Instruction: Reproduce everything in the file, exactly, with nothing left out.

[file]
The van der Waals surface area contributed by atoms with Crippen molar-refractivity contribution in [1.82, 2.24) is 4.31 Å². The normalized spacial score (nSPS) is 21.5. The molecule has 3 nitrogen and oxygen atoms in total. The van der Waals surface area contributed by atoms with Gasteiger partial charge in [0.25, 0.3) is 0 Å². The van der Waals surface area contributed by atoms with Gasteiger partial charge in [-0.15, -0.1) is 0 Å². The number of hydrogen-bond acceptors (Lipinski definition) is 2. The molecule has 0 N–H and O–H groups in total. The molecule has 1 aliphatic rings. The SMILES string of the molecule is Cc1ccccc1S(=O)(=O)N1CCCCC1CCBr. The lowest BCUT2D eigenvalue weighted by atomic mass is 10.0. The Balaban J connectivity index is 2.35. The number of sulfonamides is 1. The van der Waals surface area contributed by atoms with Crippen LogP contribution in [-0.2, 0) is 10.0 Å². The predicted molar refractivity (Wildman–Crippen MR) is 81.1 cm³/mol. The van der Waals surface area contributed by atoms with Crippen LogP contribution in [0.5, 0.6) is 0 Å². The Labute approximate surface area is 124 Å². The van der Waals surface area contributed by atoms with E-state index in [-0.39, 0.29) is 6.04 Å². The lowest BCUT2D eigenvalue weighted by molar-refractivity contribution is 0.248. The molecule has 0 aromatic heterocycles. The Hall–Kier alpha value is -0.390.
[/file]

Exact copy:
The van der Waals surface area contributed by atoms with Crippen molar-refractivity contribution in [1.82, 2.24) is 4.31 Å². The normalized spacial score (nSPS) is 21.5. The molecule has 3 nitrogen and oxygen atoms in total. The van der Waals surface area contributed by atoms with Gasteiger partial charge in [0.25, 0.3) is 0 Å². The van der Waals surface area contributed by atoms with Gasteiger partial charge in [-0.15, -0.1) is 0 Å². The number of hydrogen-bond acceptors (Lipinski definition) is 2. The molecule has 0 N–H and O–H groups in total. The molecule has 1 aliphatic rings. The SMILES string of the molecule is Cc1ccccc1S(=O)(=O)N1CCCCC1CCBr. The lowest BCUT2D eigenvalue weighted by atomic mass is 10.0. The Balaban J connectivity index is 2.35. The number of sulfonamides is 1. The van der Waals surface area contributed by atoms with Crippen LogP contribution in [-0.2, 0) is 10.0 Å². The predicted molar refractivity (Wildman–Crippen MR) is 81.1 cm³/mol. The van der Waals surface area contributed by atoms with Crippen LogP contribution in [0.5, 0.6) is 0 Å². The Labute approximate surface area is 124 Å². The van der Waals surface area contributed by atoms with E-state index in [-0.39, 0.29) is 6.04 Å². The lowest BCUT2D eigenvalue weighted by molar-refractivity contribution is 0.248. The molecule has 0 aromatic heterocycles. The Hall–Kier alpha value is -0.390.